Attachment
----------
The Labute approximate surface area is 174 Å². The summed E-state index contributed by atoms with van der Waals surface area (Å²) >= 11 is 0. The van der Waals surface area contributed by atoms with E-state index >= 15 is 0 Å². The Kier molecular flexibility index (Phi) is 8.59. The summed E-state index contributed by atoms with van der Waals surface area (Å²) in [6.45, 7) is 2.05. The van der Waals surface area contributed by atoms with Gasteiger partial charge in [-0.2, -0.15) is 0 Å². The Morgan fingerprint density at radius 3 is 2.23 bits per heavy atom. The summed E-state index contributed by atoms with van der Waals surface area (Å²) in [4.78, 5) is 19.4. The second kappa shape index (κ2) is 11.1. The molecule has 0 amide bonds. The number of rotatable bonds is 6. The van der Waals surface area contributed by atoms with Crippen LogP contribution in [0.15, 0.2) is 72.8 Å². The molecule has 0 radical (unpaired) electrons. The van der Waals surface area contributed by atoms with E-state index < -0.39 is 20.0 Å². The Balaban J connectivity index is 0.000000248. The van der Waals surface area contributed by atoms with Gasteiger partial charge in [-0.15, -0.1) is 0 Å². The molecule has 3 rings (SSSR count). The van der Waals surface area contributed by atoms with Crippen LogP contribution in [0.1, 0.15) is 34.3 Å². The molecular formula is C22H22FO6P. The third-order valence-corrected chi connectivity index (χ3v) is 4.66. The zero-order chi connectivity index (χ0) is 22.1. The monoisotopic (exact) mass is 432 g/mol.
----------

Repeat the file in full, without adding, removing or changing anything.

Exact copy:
The Labute approximate surface area is 174 Å². The summed E-state index contributed by atoms with van der Waals surface area (Å²) >= 11 is 0. The van der Waals surface area contributed by atoms with E-state index >= 15 is 0 Å². The Kier molecular flexibility index (Phi) is 8.59. The summed E-state index contributed by atoms with van der Waals surface area (Å²) in [6.45, 7) is 2.05. The van der Waals surface area contributed by atoms with Gasteiger partial charge in [-0.2, -0.15) is 0 Å². The Morgan fingerprint density at radius 3 is 2.23 bits per heavy atom. The summed E-state index contributed by atoms with van der Waals surface area (Å²) in [4.78, 5) is 19.4. The second kappa shape index (κ2) is 11.1. The molecule has 0 amide bonds. The number of rotatable bonds is 6. The van der Waals surface area contributed by atoms with Crippen LogP contribution in [0.15, 0.2) is 72.8 Å². The molecule has 0 radical (unpaired) electrons. The van der Waals surface area contributed by atoms with E-state index < -0.39 is 20.0 Å². The Balaban J connectivity index is 0.000000248. The van der Waals surface area contributed by atoms with Gasteiger partial charge in [-0.15, -0.1) is 0 Å². The molecule has 3 rings (SSSR count). The van der Waals surface area contributed by atoms with Crippen LogP contribution in [0.1, 0.15) is 34.3 Å². The molecular formula is C22H22FO6P. The third-order valence-corrected chi connectivity index (χ3v) is 4.66. The zero-order chi connectivity index (χ0) is 22.1. The monoisotopic (exact) mass is 432 g/mol.